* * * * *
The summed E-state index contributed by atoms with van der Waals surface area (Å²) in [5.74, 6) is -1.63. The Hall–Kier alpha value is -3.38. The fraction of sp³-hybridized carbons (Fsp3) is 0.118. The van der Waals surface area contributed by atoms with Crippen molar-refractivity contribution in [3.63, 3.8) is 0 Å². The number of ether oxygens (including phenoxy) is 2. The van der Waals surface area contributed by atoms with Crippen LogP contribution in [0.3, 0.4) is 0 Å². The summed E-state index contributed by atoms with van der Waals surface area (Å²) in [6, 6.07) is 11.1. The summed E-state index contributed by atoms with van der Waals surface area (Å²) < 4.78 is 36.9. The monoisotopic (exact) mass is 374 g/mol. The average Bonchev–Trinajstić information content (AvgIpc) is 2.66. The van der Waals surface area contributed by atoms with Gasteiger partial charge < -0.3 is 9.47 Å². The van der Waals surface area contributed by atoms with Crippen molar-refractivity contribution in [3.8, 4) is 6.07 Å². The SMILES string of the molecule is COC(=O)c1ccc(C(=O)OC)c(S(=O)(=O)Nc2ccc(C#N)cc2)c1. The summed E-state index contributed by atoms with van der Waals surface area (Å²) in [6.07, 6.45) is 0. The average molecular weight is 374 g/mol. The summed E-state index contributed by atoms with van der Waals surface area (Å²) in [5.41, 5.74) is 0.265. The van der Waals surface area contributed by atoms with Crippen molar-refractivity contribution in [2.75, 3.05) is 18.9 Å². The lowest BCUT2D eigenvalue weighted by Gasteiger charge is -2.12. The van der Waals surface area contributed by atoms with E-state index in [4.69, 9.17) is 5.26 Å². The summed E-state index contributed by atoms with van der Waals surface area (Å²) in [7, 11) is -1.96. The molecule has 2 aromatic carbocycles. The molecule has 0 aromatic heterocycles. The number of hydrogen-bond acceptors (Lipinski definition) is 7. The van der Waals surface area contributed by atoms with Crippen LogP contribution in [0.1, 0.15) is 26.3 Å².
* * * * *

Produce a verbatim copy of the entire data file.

The summed E-state index contributed by atoms with van der Waals surface area (Å²) in [5.74, 6) is -1.63. The Hall–Kier alpha value is -3.38. The fraction of sp³-hybridized carbons (Fsp3) is 0.118. The van der Waals surface area contributed by atoms with Crippen molar-refractivity contribution in [3.63, 3.8) is 0 Å². The number of ether oxygens (including phenoxy) is 2. The van der Waals surface area contributed by atoms with Crippen LogP contribution in [0.3, 0.4) is 0 Å². The summed E-state index contributed by atoms with van der Waals surface area (Å²) in [6, 6.07) is 11.1. The summed E-state index contributed by atoms with van der Waals surface area (Å²) < 4.78 is 36.9. The monoisotopic (exact) mass is 374 g/mol. The average Bonchev–Trinajstić information content (AvgIpc) is 2.66. The van der Waals surface area contributed by atoms with Gasteiger partial charge < -0.3 is 9.47 Å². The van der Waals surface area contributed by atoms with Crippen molar-refractivity contribution in [3.8, 4) is 6.07 Å². The SMILES string of the molecule is COC(=O)c1ccc(C(=O)OC)c(S(=O)(=O)Nc2ccc(C#N)cc2)c1. The summed E-state index contributed by atoms with van der Waals surface area (Å²) in [6.07, 6.45) is 0. The average molecular weight is 374 g/mol. The summed E-state index contributed by atoms with van der Waals surface area (Å²) in [5.41, 5.74) is 0.265. The van der Waals surface area contributed by atoms with Crippen molar-refractivity contribution in [2.75, 3.05) is 18.9 Å². The lowest BCUT2D eigenvalue weighted by Gasteiger charge is -2.12. The van der Waals surface area contributed by atoms with E-state index in [4.69, 9.17) is 5.26 Å². The summed E-state index contributed by atoms with van der Waals surface area (Å²) in [7, 11) is -1.96. The molecule has 2 aromatic carbocycles. The molecule has 0 aromatic heterocycles. The number of hydrogen-bond acceptors (Lipinski definition) is 7. The van der Waals surface area contributed by atoms with Crippen LogP contribution in [0.1, 0.15) is 26.3 Å².